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Lil' Lady Bulldogs Dance and Cheer Group strives for 'sense of accomplishment'

Thursday, July 8, 2010 | 11:13 p.m. CDT
Jayla Greer, 6, strikes a pose in the mirror while Kyleigh Fuller, 8, practices her moves for dance instructor Sonrisa Wood during the Lady Bulldogs cheer team practice Wednesday at the Armory Center. Greer has been attending the biweekly practices since they began in February.

COLUMBIA — Despite the constant thud of bouncing basketballs from the gym at the Armory Sports and Community Center, a loud “Hey! Hey! Here we go!” chant can still be heard echoing through the halls.

The Lil’ Lady Bulldogs Dance and Cheer Group practices at the Armory Center twice a week in order to learn routines for performances in the community.

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The group recently performed at the Family Fun Fest in May and hope to make an appearance at the upcoming Show-Me State Games.

Part of the Columbia Community Recreation program, it was started six months ago as a way to get girls ages 6 to 11 to learn cheerleading and dance skills. Sonrisa Wood, who has five years of experience as a dance and tumbling instructor, took charge of on the group in December.

“I want to make sure the girls have fun, help them learn that exercise and fitness can be fun and assist them in gaining self esteem,” Wood said. “I really want to establish that sense and process of accomplishment.”

As the energetic girls take on a new dance routine at practice Wednesday, Wood, who choreographs all of the group’s numbers, gives them some advice about dancing.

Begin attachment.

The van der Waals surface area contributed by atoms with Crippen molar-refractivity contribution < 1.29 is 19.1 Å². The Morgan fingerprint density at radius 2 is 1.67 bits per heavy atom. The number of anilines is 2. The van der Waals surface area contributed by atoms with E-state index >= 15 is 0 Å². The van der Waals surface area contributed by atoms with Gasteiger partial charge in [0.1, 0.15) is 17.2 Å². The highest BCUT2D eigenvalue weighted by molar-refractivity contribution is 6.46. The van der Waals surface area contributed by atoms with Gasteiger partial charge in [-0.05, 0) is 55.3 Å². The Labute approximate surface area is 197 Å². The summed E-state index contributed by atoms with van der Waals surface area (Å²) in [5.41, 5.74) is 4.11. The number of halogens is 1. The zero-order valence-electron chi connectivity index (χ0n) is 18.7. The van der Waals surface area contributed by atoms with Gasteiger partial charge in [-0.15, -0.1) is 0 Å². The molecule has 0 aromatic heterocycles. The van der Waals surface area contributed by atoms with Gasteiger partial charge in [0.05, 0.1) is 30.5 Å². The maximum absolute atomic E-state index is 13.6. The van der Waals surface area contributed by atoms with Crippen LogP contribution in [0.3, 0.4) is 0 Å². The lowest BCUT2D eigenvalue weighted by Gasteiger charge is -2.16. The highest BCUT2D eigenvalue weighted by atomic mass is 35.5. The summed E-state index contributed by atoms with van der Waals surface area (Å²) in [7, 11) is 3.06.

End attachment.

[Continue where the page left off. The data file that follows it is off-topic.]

“Here’s the trick about dancing,” Wood calls out as she teaches an eight count of dance moves. “It’s not just thinking about what you’re doing now, but what you need to do next.”

Wood says one way to help the girls improve their dance skills is teaching them to be positive.

“During practice, ‘can’t’ is a four-letter, dirty word,” Wood said. “I tell them that if they try it, then they can do it. Their dance moves don’t have to be perfect.”

Athena Hord joined Wood in January in instructing the group by teaching the cheerleading aspect. She said she tweaks cheers she used in high school to make them easier for the young girls to learn, and hopes to eventually teach the girls how to stunt.

“I want to be that person for them to have fun with, especially if they don’t have a lot of fun at home,” Hord said of working with the group.

Wood added that she really wants to teach the girls what it’s like to be on a team, and instill that team spirit in them.

After an hour-long practice of cheering, tumbling and dancing, Hord and Wood bring their team in for a fun dance to the “Cha Cha Slide” before breaking on a noisy “Gooooooo Bulldogs!”


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